Negotiators remain far apart on coronavirus deal as deadline looms

Negotiators remain far apart on coronavirus deal as deadline looms
© Greg Nash

The White House and Congressional Democrats warn that they have not yet reached an agreement on key issues in a fifth coronavirus package in the latest signal that they remain far apart despite a looming self-imposed deadline. 

White House chief of staff Mark MeadowsMark Randall MeadowsSunday shows preview: Lawmakers prepare for SCOTUS confirmation hearings before election White House chief of staff knocks FBI director over testimony on election fraud Anxious Democrats amp up pressure for vote on COVID-19 aid MORE on Wednesday said negotiations remain far apart on a basic tenet of the fifth coronavirus package — the price tag — and need a "break through." 

"I can just tell you that there are no top-line numbers that have been agreed to. We continue to be, you know, trillions of dollars apart in terms of what Democrats and Republicans hopefully will ultimately compromise on," Meadows said. 


Meadows's remarks come after another closed-door meeting with Treasury Secretary Steven MnuchinSteven Terner MnuchinCentrist Democrats got their COVID bill, now they want a vote The Hill's Morning Report - Sponsored by Facebook - Republicans lawmakers rebuke Trump on election On The Money: Anxious Democrats push for vote on COVID-19 aid | Pelosi, Mnuchin ready to restart talks | Weekly jobless claims increase | Senate treads close to shutdown deadline MORE, House Speaker Nancy PelosiNancy PelosiPelosi: Trump Supreme Court pick 'threatens' Affordable Care Act Sunday shows preview: Lawmakers prepare for SCOTUS confirmation hearings before election Will Democrats attempt to pack the Supreme Court again? MORE (D-Calif.) and Senate Minority Leader Charles SchumerChuck SchumerPelosi: Trump Supreme Court pick 'threatens' Affordable Care Act Will Democrats attempt to pack the Supreme Court again? Pelosi slams Trump executive order on pre-existing conditions: It 'isn't worth the paper it's signed on' MORE (D-N.Y.) as they try to haggle out a bill. 

Mnuchin added after the meeting that they need to see "some real compromise on some of the big issues."

"If we can reach a compromise on these big issues, I think everything else will fall into place. If we can't reach an agreement on these mitigations, then I don't see us coming to an overall deal," he said. "And then we'll have to look at the president taking actions under his executive authority."

The two sides entered the talks with vastly different price tags, with Senate Republicans offering a $1 trillion package and House Democrats passing a $3.4 trillion bill in May.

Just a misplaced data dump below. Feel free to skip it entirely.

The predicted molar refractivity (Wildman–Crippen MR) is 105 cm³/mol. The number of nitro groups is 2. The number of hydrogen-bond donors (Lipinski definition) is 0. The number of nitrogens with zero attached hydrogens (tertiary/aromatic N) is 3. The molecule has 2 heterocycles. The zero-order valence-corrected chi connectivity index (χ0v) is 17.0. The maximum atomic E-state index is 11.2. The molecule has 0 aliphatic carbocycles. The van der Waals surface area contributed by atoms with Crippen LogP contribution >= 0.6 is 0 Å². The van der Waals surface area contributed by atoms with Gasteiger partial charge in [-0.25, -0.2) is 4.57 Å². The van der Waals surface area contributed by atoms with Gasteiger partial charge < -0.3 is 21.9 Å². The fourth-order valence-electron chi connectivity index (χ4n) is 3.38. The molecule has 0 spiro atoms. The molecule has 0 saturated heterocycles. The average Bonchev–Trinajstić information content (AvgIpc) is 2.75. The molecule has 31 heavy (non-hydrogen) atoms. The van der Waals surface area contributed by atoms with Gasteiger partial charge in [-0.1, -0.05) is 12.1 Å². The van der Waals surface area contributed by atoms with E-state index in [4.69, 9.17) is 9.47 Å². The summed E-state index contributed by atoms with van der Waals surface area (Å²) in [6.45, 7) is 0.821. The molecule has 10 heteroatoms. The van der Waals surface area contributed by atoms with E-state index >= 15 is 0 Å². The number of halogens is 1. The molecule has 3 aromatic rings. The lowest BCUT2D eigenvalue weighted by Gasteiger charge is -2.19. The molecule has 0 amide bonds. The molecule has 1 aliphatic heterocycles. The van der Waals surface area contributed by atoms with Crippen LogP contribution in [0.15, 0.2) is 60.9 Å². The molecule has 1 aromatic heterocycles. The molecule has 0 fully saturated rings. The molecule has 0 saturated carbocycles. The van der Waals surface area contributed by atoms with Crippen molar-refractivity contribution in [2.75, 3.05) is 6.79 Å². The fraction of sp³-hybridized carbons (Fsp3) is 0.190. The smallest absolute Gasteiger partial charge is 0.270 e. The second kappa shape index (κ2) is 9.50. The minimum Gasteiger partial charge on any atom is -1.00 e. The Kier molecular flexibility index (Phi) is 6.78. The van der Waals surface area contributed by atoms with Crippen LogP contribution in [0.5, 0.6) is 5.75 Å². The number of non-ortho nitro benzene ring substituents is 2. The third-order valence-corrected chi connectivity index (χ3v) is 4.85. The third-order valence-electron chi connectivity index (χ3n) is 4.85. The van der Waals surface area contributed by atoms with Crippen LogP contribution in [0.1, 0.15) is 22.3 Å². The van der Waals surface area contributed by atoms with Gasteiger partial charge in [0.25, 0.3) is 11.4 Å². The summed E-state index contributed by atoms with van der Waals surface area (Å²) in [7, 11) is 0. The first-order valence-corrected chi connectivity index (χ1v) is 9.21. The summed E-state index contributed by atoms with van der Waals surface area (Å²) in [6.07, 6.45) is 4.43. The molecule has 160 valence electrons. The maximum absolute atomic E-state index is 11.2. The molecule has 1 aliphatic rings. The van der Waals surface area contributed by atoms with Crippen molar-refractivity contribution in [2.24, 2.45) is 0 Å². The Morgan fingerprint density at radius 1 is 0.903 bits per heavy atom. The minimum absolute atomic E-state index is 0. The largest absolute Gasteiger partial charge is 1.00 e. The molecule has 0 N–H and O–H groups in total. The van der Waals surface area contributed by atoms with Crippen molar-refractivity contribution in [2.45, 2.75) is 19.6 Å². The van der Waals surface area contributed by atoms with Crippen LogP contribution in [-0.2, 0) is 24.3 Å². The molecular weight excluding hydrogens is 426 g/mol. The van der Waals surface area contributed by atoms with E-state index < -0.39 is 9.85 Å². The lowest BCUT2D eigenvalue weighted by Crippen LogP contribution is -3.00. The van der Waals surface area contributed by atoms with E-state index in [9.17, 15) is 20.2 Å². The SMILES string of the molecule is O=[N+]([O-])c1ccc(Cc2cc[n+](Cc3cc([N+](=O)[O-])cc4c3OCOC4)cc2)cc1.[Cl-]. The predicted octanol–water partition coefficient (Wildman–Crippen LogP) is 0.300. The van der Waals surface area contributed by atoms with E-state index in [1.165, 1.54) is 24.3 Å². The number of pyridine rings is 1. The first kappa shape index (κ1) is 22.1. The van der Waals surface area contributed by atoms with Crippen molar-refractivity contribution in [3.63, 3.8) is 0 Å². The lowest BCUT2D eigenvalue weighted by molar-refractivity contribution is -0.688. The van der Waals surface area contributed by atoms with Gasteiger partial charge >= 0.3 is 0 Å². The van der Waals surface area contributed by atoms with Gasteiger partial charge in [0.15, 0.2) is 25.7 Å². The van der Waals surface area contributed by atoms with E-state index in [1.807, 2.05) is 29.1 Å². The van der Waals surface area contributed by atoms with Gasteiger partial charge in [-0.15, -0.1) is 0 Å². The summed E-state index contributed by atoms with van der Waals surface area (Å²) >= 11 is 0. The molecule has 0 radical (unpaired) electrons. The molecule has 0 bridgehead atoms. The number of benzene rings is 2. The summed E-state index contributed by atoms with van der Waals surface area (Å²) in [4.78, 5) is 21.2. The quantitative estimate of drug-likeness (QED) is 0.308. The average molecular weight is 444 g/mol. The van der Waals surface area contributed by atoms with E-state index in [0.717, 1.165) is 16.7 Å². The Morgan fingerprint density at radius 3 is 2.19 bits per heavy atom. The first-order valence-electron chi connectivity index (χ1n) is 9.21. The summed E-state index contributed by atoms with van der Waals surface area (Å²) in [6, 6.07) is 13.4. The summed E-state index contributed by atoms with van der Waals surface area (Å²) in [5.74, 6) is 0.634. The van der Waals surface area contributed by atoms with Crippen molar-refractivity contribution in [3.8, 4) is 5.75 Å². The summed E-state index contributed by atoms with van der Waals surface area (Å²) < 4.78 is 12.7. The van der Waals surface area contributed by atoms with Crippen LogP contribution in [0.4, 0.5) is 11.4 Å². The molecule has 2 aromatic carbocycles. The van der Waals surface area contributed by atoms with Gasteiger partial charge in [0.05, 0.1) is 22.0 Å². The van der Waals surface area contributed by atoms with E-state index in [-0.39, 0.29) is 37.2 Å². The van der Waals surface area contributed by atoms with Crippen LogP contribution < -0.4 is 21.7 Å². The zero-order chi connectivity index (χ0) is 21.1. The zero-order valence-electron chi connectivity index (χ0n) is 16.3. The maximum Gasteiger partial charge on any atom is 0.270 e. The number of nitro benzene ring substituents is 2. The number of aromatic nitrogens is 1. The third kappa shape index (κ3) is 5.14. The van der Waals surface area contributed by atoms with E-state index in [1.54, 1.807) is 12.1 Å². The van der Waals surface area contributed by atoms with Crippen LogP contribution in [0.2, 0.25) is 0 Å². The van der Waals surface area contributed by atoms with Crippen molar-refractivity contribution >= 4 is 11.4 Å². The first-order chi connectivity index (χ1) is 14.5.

And they faced a litany of policy differences including how to address the $600-per week federal unemployment plus-up, money for state and local governments with the GOP package only offering flexibility for the $150 billion already appropriated by Congress, and Senate Majority Leader Mitch McConnellAddison (Mitch) Mitchell McConnellHawley warns Schumer to steer clear of Catholic-based criticisms of Barrett Senate GOP set to vote on Trump's Supreme Court pick before election Harris slams Trump's Supreme Court pick as an attempt to 'destroy the Affordable Care Act' MORE's (R-Ky.) red line of liability protections. 


Pelosi after the meeting highlighted that any deal would need to address funding for state and local governments, help schools reopen and provide direct assistance to individuals. 

"I feel optimistic that there is a light at the end of the tunnel, but how long that tunnel is remains to be seen," she said. 

The four negotiators also met on Wednesday with the postmaster general, with Schumer describing it as a "heated discussion." Democrats want more money for the postal service in the fifth package over concerns that it will be swamped with absentee ballots in November due to the spread of the coronavirus. 

The foursome is expected to meet again late Thursday afternoon ahead of their self-imposed deadline to get an agreement in principle by Friday. If they are able to hit that target — something GOP senators are skeptical about — they could spend the weekend drafting the bill and set up votes for next week.

McConnell said during a Fox News interview Wednesday that he expected a majority of Republicans would support a deal struck by the White House and Pelosi, but indicated that he didn't yet think they were close to an agreement. 

"We are a long way apart, and we'll see," McConnell said.